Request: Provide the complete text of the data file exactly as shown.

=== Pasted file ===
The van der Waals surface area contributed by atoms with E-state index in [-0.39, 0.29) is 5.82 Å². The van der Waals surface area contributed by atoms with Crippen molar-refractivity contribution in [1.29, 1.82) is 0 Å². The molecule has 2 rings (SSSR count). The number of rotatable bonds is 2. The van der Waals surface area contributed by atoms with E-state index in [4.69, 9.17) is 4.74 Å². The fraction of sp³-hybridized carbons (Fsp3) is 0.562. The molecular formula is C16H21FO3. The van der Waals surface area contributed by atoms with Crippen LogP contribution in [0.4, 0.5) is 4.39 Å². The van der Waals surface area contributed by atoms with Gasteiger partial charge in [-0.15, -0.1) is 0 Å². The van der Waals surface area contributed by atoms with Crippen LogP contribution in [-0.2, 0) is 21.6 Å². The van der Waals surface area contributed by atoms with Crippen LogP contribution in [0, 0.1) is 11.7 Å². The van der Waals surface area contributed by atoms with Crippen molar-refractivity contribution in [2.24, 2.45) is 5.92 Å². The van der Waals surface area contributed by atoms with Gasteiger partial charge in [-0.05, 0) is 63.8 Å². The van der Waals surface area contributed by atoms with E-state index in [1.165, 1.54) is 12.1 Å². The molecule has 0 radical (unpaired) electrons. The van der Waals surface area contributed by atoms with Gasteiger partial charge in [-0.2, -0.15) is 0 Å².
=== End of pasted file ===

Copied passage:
The van der Waals surface area contributed by atoms with E-state index in [-0.39, 0.29) is 5.82 Å². The van der Waals surface area contributed by atoms with Crippen molar-refractivity contribution in [1.29, 1.82) is 0 Å². The molecule has 2 rings (SSSR count). The number of rotatable bonds is 2. The van der Waals surface area contributed by atoms with E-state index in [4.69, 9.17) is 4.74 Å². The fraction of sp³-hybridized carbons (Fsp3) is 0.562. The molecular formula is C16H21FO3. The van der Waals surface area contributed by atoms with Crippen LogP contribution in [0.4, 0.5) is 4.39 Å². The van der Waals surface area contributed by atoms with Gasteiger partial charge in [-0.15, -0.1) is 0 Å². The van der Waals surface area contributed by atoms with Crippen LogP contribution in [-0.2, 0) is 21.6 Å². The van der Waals surface area contributed by atoms with Crippen LogP contribution in [0, 0.1) is 11.7 Å². The van der Waals surface area contributed by atoms with Crippen molar-refractivity contribution in [2.24, 2.45) is 5.92 Å². The van der Waals surface area contributed by atoms with Gasteiger partial charge in [-0.05, 0) is 63.8 Å². The van der Waals surface area contributed by atoms with E-state index in [1.165, 1.54) is 12.1 Å². The molecule has 0 radical (unpaired) electrons. The van der Waals surface area contributed by atoms with Gasteiger partial charge in [-0.2, -0.15) is 0 Å².